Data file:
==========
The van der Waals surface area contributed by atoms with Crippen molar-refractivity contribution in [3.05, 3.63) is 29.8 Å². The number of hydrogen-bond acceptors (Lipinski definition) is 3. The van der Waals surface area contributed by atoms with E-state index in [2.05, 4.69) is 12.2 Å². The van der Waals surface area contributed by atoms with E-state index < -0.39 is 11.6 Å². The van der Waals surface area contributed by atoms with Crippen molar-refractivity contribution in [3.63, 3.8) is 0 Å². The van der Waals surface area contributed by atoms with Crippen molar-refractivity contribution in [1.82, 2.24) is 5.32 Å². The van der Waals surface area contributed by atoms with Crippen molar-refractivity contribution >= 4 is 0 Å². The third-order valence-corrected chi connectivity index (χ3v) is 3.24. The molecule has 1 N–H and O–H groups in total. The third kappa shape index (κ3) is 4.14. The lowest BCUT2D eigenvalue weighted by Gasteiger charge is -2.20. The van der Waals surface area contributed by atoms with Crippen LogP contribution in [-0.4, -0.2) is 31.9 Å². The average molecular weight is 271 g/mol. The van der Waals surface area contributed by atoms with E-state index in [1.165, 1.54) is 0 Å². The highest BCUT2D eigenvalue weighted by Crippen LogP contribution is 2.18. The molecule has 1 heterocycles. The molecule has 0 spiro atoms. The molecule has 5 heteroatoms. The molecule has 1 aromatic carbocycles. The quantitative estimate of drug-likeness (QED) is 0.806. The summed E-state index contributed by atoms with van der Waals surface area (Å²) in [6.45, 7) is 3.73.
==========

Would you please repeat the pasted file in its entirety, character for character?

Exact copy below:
The van der Waals surface area contributed by atoms with Crippen molar-refractivity contribution in [3.05, 3.63) is 29.8 Å². The number of hydrogen-bond acceptors (Lipinski definition) is 3. The van der Waals surface area contributed by atoms with E-state index in [2.05, 4.69) is 12.2 Å². The van der Waals surface area contributed by atoms with E-state index < -0.39 is 11.6 Å². The van der Waals surface area contributed by atoms with Crippen molar-refractivity contribution in [3.63, 3.8) is 0 Å². The van der Waals surface area contributed by atoms with Crippen molar-refractivity contribution in [1.82, 2.24) is 5.32 Å². The van der Waals surface area contributed by atoms with Crippen molar-refractivity contribution >= 4 is 0 Å². The third-order valence-corrected chi connectivity index (χ3v) is 3.24. The molecule has 1 N–H and O–H groups in total. The third kappa shape index (κ3) is 4.14. The lowest BCUT2D eigenvalue weighted by Gasteiger charge is -2.20. The van der Waals surface area contributed by atoms with Crippen LogP contribution in [-0.4, -0.2) is 31.9 Å². The average molecular weight is 271 g/mol. The van der Waals surface area contributed by atoms with E-state index in [1.165, 1.54) is 0 Å². The highest BCUT2D eigenvalue weighted by Crippen LogP contribution is 2.18. The molecule has 1 heterocycles. The molecule has 0 spiro atoms. The molecule has 5 heteroatoms. The molecule has 1 aromatic carbocycles. The quantitative estimate of drug-likeness (QED) is 0.806. The summed E-state index contributed by atoms with van der Waals surface area (Å²) in [6.45, 7) is 3.73.